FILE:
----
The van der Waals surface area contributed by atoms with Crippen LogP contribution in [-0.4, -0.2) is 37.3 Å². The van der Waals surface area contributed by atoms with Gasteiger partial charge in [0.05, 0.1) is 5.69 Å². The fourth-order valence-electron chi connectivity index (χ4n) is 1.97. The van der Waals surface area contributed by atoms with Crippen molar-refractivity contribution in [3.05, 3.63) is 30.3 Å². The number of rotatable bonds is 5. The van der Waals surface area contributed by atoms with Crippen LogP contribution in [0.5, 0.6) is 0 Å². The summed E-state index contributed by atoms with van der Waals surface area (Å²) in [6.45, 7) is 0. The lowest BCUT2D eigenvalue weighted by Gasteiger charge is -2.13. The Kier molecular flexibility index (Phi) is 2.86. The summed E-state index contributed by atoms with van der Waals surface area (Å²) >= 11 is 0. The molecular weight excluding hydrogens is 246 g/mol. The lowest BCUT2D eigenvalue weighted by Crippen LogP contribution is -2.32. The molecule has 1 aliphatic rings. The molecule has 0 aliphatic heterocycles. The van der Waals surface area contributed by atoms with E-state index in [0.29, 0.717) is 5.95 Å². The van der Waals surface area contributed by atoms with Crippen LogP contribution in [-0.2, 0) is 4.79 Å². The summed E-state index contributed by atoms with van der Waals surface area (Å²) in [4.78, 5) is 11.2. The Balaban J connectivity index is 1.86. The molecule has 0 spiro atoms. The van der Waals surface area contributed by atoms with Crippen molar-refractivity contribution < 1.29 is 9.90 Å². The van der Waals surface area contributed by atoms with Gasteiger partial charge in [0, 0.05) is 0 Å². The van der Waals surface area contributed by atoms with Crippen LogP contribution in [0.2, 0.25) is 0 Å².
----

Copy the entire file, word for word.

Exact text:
The van der Waals surface area contributed by atoms with Crippen LogP contribution in [-0.4, -0.2) is 37.3 Å². The van der Waals surface area contributed by atoms with Gasteiger partial charge in [0.05, 0.1) is 5.69 Å². The fourth-order valence-electron chi connectivity index (χ4n) is 1.97. The van der Waals surface area contributed by atoms with Crippen molar-refractivity contribution in [3.05, 3.63) is 30.3 Å². The number of rotatable bonds is 5. The van der Waals surface area contributed by atoms with Crippen LogP contribution in [0.5, 0.6) is 0 Å². The summed E-state index contributed by atoms with van der Waals surface area (Å²) in [6.45, 7) is 0. The lowest BCUT2D eigenvalue weighted by Gasteiger charge is -2.13. The Kier molecular flexibility index (Phi) is 2.86. The summed E-state index contributed by atoms with van der Waals surface area (Å²) >= 11 is 0. The molecular weight excluding hydrogens is 246 g/mol. The lowest BCUT2D eigenvalue weighted by Crippen LogP contribution is -2.32. The molecule has 1 aliphatic rings. The molecule has 0 aliphatic heterocycles. The van der Waals surface area contributed by atoms with E-state index in [0.29, 0.717) is 5.95 Å². The van der Waals surface area contributed by atoms with Crippen LogP contribution in [-0.2, 0) is 4.79 Å². The summed E-state index contributed by atoms with van der Waals surface area (Å²) in [4.78, 5) is 11.2. The Balaban J connectivity index is 1.86. The molecule has 0 spiro atoms. The van der Waals surface area contributed by atoms with Crippen molar-refractivity contribution < 1.29 is 9.90 Å². The van der Waals surface area contributed by atoms with Gasteiger partial charge in [0, 0.05) is 0 Å². The van der Waals surface area contributed by atoms with Crippen LogP contribution in [0.2, 0.25) is 0 Å².